We realized very early that just professing that language is not good enough, but we needed to build our culture by doing so. All our courses are measured not only by learning outcomes but also by whether it starts on time and ends on time. Our trainers behave as though they are airline commanders who make their own decisions while flying mid-air. So, we made sure that the trainer is responsible for everything that is required to make sure this happens.
Likewise, building a future-ready workforce requires organizations to define their learning strategy so that it focuses on providing what organizations and employees need and want in a way that’s relevant and in a context that makes sense for each person. Learning functions will need to enhance their capabilities and organizational models to support the development of business-led academies like ifly, as well as track similar needs across the business to ensure learning can be delivered at scale consistently and effectively.
After the first few years, we polled our employees to check how they felt their initial training helped in providing on-time performance. The insights gathered from employee research enabled ifly to be redesigned in such a way as to deliver learning in the flow of work and to respond to the workforce’s continuously changing needs for skills and capabilities.
Q- How to respond to the changes by modernizing the learning strategy?
Across my stints at GE, Amazon, and now IndiGo, I have consistently seen there are common traits that define top-notch learning strategies. One common denominator in all these organizations is about serving customer needs in whatever way they labelled them. Amazon called it Customer Obsession whereas IndiGo calls it On-Time Performance, and both are aimed at the customer. Both ensured that there was a two-way alignment with the business and that their learning strategies were closely aligned to their customer needs.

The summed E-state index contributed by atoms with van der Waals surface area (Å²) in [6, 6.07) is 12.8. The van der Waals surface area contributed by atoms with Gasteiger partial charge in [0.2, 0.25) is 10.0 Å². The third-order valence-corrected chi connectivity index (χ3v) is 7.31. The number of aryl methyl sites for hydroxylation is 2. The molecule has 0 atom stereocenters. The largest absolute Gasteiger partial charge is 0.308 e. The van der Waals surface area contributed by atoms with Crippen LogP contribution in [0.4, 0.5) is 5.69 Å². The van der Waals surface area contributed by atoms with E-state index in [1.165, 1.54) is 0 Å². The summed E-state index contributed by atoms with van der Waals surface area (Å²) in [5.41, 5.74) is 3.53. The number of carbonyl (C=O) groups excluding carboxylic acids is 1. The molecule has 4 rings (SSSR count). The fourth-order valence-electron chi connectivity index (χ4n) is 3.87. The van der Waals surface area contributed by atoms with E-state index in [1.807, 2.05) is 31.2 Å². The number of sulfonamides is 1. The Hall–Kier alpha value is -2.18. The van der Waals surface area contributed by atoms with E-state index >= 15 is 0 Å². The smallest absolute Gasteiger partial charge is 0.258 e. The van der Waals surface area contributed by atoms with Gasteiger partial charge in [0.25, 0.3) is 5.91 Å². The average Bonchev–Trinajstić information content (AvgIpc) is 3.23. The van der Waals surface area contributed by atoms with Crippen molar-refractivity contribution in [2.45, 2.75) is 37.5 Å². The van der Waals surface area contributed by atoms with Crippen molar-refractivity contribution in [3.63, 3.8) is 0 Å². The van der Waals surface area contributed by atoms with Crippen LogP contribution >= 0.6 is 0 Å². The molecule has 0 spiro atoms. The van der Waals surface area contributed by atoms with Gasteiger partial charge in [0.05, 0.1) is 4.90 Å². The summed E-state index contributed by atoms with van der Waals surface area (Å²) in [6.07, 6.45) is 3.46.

The second one is about providing the learners with a voice. What do I mean by this? They continue to try and understand how their learners learn and what they need. They also continually use technology to encourage user-generated content and actively encourage staff to collaborate in building knowledge resources. Actively encouraging the learner’s voice doesn’t stop there as they also understand that success breeds success with all three organizations encouraging peer-to-peer feedback about the impact of learning interventions.
Q- Any final words?
My summation is that today’s workforce has some distance to go before it is truly future-ready. And, I am not blaming the workforce, not at all. Firstly, work itself must be reimagined, and new skills and capabilities must be developed and nurtured. This can only happen with active collaboration between the business, employees, and HR function.
Learning will be essential to this transformation. And if recent experience has taught us anything, it’s that our businesses and our people are more resilient than we ever thought—and we can embrace transformational change at the rapid speed required. Understanding and innovating for the customer is key!
Thank You, Raj!